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    Sky unveils new environmental campaign, Sky Ocean Rescue

    This is a discussion on Sky unveils new environmental campaign, Sky Ocean Rescue within the Sky news and announcements forums, part of the SkyUser Announcements category; https://corporate.sky.com/media-cent...y-ocean-rescue Sky, Europe’s leading entertainment company, today reveals details of its new environmental campaign, Sky Ocean Rescue , which will ...

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      Sky unveils new environmental campaign, Sky Ocean Rescue

      https://corporate.sky.com/media-cent...y-ocean-rescue

      Sky, Europe’s leading entertainment company, today reveals details of its new environmental campaign, Sky Ocean Rescue, which will bring to the fore the dire health of the planet’s oceans to millions of people across Europe. The campaign, initially led by Sky News, aims to educate and inspire people to change their behaviour to help protect our oceans and dramatically reduce the amount of plastic waste produced every day that end up in them.


      • Aimed at educating and inspiring customers and the wider public about the impact that humankind is having on ocean health, starting with a focus on the need to reduce plastic waste
      • Launches 24 January 2017 with two days of coverage on Sky News and TG24 including documentary “A Plastic Tide” looking at the problem of single-use plastics
      • Sky News poll shows that 84% of people are concerned about the amount of plastic pollution in our oceans
      • HRH The Prince of Wales, long term environmental leader, lends his support to campaign


      Sky Ocean Rescue will encompass a range of initiatives to highlight the issues affecting ocean health, starting with single-use plastics.

      Sky News reaches 107 million people per week and by bringing the issues to life through its platforms hopes to inspire millions of people to take action, discuss solutions and join the organisation in making a difference. This will be achieved by helping people to see how they can help reverse the damage being done to our oceans in a way that is relevant to their everyday lives and asking them to make simple behavioural changes.

      It will also ensure that action inside Sky's business matches this ambition. The company is dramatically reducing single-use plastics across its sites, starting by removing all single-use plastic water bottles, plastic straws, cups and micro beads in cleaning products.

      Sky Ocean Rescue will officially launch at 6am on 24 January on Sky News with two days of special coverage to show the magnitude of the issues around ocean health, the impact it is having on the world, and how we can all change our behaviour to make a difference by reducing our reliance on single-use plastics.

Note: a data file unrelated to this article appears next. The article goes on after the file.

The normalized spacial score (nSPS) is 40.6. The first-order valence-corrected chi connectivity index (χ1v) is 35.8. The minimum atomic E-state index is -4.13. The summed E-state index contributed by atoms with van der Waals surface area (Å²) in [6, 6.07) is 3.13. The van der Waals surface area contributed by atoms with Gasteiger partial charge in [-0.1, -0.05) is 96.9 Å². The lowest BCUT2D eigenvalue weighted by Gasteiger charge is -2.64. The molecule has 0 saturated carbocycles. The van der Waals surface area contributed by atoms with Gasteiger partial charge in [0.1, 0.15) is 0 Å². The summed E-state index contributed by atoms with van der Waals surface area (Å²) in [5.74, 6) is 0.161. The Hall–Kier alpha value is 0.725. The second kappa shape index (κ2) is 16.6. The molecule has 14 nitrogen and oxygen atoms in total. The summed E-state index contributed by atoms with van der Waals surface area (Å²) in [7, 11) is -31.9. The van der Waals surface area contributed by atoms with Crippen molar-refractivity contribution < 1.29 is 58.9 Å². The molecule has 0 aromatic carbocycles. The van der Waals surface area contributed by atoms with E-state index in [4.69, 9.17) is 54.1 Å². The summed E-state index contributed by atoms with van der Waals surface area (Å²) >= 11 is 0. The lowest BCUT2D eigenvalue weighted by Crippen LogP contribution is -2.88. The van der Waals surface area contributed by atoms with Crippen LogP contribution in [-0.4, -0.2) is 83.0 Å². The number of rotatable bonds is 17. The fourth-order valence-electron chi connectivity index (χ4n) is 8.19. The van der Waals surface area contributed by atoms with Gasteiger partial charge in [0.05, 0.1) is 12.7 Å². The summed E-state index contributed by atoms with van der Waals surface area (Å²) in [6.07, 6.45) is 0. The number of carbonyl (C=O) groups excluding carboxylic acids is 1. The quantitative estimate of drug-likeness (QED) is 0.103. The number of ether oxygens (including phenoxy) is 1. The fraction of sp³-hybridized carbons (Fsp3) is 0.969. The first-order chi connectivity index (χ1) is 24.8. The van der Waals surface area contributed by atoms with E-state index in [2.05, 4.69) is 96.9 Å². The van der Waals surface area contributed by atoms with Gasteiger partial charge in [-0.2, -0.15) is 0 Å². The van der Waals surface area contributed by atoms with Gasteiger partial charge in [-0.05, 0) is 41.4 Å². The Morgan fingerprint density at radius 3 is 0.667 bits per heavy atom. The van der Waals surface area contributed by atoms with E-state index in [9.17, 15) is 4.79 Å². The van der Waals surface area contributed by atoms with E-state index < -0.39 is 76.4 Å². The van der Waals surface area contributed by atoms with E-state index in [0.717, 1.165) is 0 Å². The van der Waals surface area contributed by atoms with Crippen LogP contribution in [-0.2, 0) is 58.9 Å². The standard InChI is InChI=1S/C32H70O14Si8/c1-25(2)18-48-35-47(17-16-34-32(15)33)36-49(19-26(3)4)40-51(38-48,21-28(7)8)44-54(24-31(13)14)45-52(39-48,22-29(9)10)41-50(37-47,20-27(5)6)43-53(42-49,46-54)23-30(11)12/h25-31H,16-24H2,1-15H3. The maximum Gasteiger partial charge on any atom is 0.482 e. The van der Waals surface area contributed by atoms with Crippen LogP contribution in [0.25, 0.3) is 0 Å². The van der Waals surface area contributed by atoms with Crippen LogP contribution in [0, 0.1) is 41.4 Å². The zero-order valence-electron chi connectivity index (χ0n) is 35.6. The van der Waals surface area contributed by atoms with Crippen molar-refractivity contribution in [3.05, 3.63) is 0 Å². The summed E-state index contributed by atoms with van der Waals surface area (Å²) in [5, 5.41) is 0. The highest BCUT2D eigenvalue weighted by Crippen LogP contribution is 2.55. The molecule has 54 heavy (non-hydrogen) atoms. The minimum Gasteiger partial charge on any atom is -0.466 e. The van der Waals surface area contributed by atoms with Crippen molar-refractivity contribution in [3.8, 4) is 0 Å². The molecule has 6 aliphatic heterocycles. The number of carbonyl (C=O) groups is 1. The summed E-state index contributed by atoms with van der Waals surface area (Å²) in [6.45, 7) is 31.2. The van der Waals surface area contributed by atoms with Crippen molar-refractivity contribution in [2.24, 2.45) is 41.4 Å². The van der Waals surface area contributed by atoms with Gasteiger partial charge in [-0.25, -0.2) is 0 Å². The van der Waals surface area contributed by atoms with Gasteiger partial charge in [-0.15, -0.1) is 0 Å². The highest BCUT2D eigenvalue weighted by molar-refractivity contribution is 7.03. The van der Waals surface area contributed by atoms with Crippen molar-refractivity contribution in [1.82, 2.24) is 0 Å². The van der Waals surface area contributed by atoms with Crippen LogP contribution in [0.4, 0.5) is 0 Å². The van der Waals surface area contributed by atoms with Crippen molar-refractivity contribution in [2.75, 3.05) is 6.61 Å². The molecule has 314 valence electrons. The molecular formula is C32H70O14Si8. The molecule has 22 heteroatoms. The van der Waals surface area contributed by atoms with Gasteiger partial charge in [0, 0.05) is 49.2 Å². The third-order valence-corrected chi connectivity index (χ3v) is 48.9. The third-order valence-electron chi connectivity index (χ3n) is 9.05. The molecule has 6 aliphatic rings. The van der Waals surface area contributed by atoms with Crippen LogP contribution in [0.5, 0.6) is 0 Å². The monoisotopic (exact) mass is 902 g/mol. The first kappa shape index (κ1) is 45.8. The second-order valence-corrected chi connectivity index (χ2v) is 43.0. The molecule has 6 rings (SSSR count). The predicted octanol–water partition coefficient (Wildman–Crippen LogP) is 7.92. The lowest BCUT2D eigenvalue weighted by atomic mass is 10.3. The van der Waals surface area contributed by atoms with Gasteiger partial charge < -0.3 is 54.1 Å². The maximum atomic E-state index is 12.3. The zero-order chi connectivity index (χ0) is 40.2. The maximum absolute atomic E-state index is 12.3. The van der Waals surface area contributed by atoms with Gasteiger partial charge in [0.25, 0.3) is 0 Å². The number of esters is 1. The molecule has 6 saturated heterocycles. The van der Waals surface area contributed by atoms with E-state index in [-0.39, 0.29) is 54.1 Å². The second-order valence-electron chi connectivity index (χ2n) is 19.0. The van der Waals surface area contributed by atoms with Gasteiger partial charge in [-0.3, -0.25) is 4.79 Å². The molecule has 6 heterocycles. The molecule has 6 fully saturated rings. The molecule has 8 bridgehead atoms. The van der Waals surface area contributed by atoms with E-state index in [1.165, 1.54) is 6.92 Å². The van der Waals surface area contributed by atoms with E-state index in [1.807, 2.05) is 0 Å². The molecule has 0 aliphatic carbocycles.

Jeremy Darroch, Chief Executive of Sky, commented:
      "At Sky we want to make a difference to issues that really matter, particularly for our customers. We have, I believe, a strong history in using our voice to make an impact when it comes to environmental issues. The health of our oceans is in a dire state and we ignore it at our peril, so we are asking all our customers around Europe to help us to bring ocean health to the fore. We will put the full weight of Sky behind the campaign and I firmly believe together we can make a meaningful difference.”

      HRH The Prince of Wales
      , a long term environmental leader, has lent his support to the campaign and when speaking to Sky News on the release of the new Ladybird Expert Guide to Climate Change that he authored, said: "I find it sobering to think that almost all the plastic ever produced is still here somewhere on the planet in one form or another and will remain here for centuries to come, possibly thousands of years. Sky's ocean plastics campaign will hopefully create further awareness of this incredibly serious issue."

      Single-use, disposable product accounts for 40% of all plastic. This includes drinks bottles, cotton buds, straws, coffee stirrers and plastic cutlery. This kind of plastic is used for just a few seconds and will then remain on our planet for centuries.

      A Sky News poll shows that 84% of people are concerned about the amount of plastic pollution in our oceans yet the problem is at crisis point.

      This is a global issue, but also one that is keenly affecting the health of the beaches in the UK. On 24 January the Sky News team will report from different beaches around the world – from Mumbai to Weston-super-Mare - and look at plastic waste in the ocean and the devastating impact it has on the environment, marine life and how it is infiltrating the human food chain and entering our systems.

      The coverage will also feature a special one-hour documentary “A Plastic Tide” airing at 8pm on Sky Atlantic focusing on the devastating effects of plastic pollution in our oceans, and the impact it could be having on us all. Viewers will have a chance to catch the documentary again the following day on Sky News and its multiple digital products.

      On the day of launch and throughout the course of the Sky Ocean Rescue campaign members of the public will be asked to join the campaign and make lifestyle changes to reduce the amount of plastic they use. More information and details on how to join the campaign are available at www.skyoceanresue.com
      Sky Ocean Rescue is launched off the back of the company’s six-year partnership with WWF and the successful campaign, Sky Rainforest Rescue, that increased 7.3 million people’s understanding of deforestation in the UK, kept one billion trees standing in Acre, Brazil, raised over £9million and inspired more than 1.5 million people to take action against climate change.